The TypeScript compiler
Type-checking can be slow, and is really only possible with TypeScript, not with alternative tools, because the type system is so rich that writing a correct checker is a massive undertaking.
Transpilation is mostly "erase the type syntax" and can be done well by a variety of tools.
tsc is regarded as the slowest option for transpilation, so it makes sense to divide the work between two tools.
ts_project supports this with the following design goals:
- The user should only need a single BUILD.bazel declaration of "this is my TypeScript code and its dependencies".
- Most developers have a working TypeScript Language Service in their editor, so they got type hinting before they ran the build tool.
- Development activities which rely only on runtime code, like running tests or manually verifying behavior in a devserver, should not need to wait on type-checking.
- Type-checking still needs to be verified before checking in the code, but only needs to be as fast as a typical test.
Read more: https://blog.aspect.dev/typescript-speedup
transpiler attribute of
None means that
tsc should do transpiling along with type-checking, as this is the simplest configuration without additional dependencies. However as noted above, it's also the slowest.
transpiler attribute accepts a rule or macro with this signature:
name, srcs, **kwargs
**kwargs attribute propagates the tags, visibility, and testonly attributes from
If you need to pass additional attributes to the transpiler rule such as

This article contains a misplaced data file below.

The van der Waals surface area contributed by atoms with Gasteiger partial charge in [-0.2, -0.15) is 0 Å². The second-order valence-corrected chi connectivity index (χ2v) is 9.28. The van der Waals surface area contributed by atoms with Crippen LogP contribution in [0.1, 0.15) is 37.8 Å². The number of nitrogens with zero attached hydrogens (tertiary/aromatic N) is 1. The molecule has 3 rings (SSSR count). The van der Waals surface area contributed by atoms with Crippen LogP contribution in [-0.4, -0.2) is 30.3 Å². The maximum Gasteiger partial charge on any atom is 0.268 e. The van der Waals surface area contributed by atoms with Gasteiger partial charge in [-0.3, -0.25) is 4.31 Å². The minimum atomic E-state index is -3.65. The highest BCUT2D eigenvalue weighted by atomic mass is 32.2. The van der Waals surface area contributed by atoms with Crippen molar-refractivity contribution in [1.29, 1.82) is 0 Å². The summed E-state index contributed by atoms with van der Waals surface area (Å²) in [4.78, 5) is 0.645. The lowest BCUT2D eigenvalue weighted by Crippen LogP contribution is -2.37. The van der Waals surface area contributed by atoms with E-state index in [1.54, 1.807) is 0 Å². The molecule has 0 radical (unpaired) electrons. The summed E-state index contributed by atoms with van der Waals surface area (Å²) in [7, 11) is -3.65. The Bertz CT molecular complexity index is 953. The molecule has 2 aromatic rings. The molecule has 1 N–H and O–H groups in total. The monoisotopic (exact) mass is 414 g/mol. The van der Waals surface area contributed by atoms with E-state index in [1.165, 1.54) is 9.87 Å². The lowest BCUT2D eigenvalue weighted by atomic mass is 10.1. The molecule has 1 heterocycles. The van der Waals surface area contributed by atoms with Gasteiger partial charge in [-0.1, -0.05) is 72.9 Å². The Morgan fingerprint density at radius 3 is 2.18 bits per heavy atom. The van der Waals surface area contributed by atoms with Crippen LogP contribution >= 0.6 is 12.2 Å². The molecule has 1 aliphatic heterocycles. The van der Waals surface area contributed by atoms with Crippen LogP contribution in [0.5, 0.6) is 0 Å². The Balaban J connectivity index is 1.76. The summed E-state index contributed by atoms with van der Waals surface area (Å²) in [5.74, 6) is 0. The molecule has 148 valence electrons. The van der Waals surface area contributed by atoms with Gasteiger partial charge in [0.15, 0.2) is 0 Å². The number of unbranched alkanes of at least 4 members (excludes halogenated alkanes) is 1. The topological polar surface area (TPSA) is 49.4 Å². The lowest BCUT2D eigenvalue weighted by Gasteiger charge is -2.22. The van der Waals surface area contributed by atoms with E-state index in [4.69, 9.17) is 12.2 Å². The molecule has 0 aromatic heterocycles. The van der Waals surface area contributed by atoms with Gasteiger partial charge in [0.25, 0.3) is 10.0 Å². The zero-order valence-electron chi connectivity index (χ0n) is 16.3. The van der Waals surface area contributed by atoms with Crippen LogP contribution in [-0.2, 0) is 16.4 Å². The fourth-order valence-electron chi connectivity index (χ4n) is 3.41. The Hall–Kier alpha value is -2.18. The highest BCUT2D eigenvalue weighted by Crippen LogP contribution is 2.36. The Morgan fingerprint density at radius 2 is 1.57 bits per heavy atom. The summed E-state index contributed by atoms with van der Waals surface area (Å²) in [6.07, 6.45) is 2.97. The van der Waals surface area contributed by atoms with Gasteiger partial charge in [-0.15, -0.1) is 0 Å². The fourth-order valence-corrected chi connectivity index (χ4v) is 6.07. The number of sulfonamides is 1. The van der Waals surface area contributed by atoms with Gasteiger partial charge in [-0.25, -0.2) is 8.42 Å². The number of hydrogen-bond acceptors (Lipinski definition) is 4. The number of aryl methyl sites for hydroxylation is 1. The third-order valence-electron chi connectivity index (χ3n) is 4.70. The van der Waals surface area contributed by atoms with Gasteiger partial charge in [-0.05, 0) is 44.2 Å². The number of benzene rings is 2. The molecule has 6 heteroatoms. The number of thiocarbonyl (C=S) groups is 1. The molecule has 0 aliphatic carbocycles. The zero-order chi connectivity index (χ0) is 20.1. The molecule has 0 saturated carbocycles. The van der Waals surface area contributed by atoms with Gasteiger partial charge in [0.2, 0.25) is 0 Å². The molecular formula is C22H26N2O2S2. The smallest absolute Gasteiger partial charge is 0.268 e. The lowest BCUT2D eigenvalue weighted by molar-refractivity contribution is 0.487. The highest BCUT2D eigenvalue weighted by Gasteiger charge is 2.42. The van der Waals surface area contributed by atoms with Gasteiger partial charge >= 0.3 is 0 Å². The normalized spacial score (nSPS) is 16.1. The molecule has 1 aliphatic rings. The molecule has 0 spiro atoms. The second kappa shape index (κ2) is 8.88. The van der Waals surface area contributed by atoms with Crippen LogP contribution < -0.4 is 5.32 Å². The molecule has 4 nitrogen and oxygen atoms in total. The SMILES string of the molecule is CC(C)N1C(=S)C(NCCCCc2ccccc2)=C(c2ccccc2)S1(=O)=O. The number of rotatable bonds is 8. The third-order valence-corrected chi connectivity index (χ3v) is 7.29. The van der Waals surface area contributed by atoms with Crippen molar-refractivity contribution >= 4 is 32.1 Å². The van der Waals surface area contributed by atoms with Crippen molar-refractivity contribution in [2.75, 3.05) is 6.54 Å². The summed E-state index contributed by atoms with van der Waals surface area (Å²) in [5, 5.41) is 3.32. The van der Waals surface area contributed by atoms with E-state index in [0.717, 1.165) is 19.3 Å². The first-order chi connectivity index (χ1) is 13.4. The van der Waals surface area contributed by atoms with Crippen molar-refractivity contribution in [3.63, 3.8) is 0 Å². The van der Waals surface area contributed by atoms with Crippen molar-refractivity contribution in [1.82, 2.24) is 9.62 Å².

out_dir, you can use a
to bind those arguments at the "make site", then pass that partial to this attribute where it will be called with the remaining arguments.
The transpiler rule or macro is responsible for predicting and declaring outputs.
If you want to pre-declare the outputs (so that they can be addressed by a Bazel label, like
then you should use a macro which calculates the predicted outputs and supplies them to a
on the rule.
See the examples/transpiler directory for a simple example using Babel, or
for a more complete example that also shows usage of SWC.
When a custom transpiler is used, then the
ts_project macro expands to these targets:
[name]- the default target which can be included in the
depsof downstream rules. Note that it will successfully build even if there are typecheck failures because invoking
tscis not needed to produce the default outputs. This is considered a feature, as it allows you to have a faster development mode where type-checking is not on the critical path.
[name]_typecheck- provides typings (
.d.tsfiles) as the default output. Building this target always causes the typechecker to run.
build_testtarget which simply depends on the
[name]_typechecktarget. This ensures that typechecking will be run under
[name]_typings- internal target which runs the binary from the
- Any additional target(s) the custom transpiler rule/macro produces. (For example, ome rules produce one target per TypeScript input file.)